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How should relevant volunteer work be shown on a resume? Should I list these activities in the "Professional Experience" of my resume? Should I have a separate section?

A couple examples may provide some aid for answers:

  • I'm a software and web developer and have voluntarily developed and maintained a web sites for organizations in which I have been active outside work. Currently, I maintain a couple sites like this and have done others in the past. How would I show that on my resume if I were to apply for a software or web development job?

  • In the past, I have held some leadership positions within some of those organizations, organizational officers such as Secretary, Treasurer, Vice President, and President, as well as serving on a committees and Boards of Directors. How would I list that if I were to apply for a managerial position?

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Your resume should only contain the most vital information. You should lump leadership positions together if it was within the same organization. You should lump your developement work for organization to the best of the best. –  Ramhound Dec 5 '12 at 14:15

3 Answers 3

up vote 10 down vote accepted

If the work is directly applicable to positions you're applying for, consider it to be 'professional experience'. Doing the tasks you mentioned is no different than a paid job, and no one would likely take offense (and may appreciate) at knowing details about that experience.

Something to remember about resumes: they're more often fodder for interview questions and conversation. If you'd like to discuss the experience, put it down.

For some items (like being a group treasurer, for instance) it's better to list that in a 'community activities' section if it is not directly applicable to the position you're applying to.

EDIT: I'll also add that you shouldn't feel the need to list every single activity on your resume - add a web page address, LinkedIn profile, StackOverFlow Careers link, etc. in your contact information - if you list it, someone will use it for interview prep.

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I like most of what you say. However, do you really think a "Community activities" section is appropriate? This seems kind of like "hobbies" which it seems is usually considered a no-no for someone with relevant experience. Also, I once saw a resume with 2 pages of "Community activities" and wondered if the person would actually make time to do his job. –  GreenMatt Dec 3 '12 at 4:50
    
A short one (with only a description) is always nice to know if relevant. As an employer I would be interested to know that someone was the "Treasurer of the Delphi Users Group" (or whatever) because it shows a level of engagement above and beyond other peers. I would not make such a section long, or include activities like "2nd Chair in the Yak Horn Orchestra". Never make the activities section more than a sentence title and description. If I want to know more, I'll ask. –  Chad Thompson Dec 3 '12 at 5:11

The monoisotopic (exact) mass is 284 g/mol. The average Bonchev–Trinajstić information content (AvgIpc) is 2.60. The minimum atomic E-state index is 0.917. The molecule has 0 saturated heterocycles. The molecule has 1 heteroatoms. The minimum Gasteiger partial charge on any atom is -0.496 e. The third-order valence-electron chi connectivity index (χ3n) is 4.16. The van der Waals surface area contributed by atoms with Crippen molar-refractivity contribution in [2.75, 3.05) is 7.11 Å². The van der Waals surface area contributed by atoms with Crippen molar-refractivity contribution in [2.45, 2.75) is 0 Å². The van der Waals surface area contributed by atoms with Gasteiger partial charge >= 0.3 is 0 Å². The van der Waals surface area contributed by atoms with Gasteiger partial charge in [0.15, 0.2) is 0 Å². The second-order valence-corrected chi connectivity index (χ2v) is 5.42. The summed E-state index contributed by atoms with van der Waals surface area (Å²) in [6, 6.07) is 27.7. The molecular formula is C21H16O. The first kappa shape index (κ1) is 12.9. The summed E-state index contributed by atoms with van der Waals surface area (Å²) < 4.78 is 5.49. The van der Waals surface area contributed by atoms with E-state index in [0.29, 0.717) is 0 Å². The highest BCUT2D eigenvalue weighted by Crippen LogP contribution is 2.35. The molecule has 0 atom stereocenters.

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One caveat, though: people reading your resume expect you to have one employer at a time, so if you mix these into the "professional experience" section, where they'll presumably overlap your paid jobs, it could get confusing. That's why, when it's been relevant for me, I instead listed them in an "Other Experience" section after "Professional Experience". –  Monica Cellio Jan 28 '13 at 22:41

I have similar experiences on my resume, Right under my professional experience I have added a section where I have mentioned all such thing in "one line" and add a link to it:

1) I am president of a non profit organisation working on....

2) Link to my gitHub / Sourceforge projects - Add one liner intro.

3) Link to my blogsite + add link to comscore (to show unique visitor stats etc)

Such things do matter to a lot to employers these days (and if it doesn't they would just ignore it).

I have been to interviews where we have spent 30 mins just talking about open source projects and how can I improve them, or how can I use them for that company.

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I have a section on my resume titled "Volunteer Experience". It lists the organizations I've worked with and job descriptions, just like my professional experience. I've had multiple interview questions directly address this experience. The hiring managers at my last two positions both cited my volunteer work as a positive in making the hiring decision.

I would also recommend coming up with an interview-friendly way to describe the organization you are working with. For example, I was on the executive committee running an anime convention for several years and gained a lot of valuable leadership experience. However, many interviewers/resume readers may not know what an anime convention is, or they may perceive it negatively. I described the con as a "Japanese culture and media conference."

Your volunteer work is valuable, especially if you are trying to break into a new field or work your way out of entry level.

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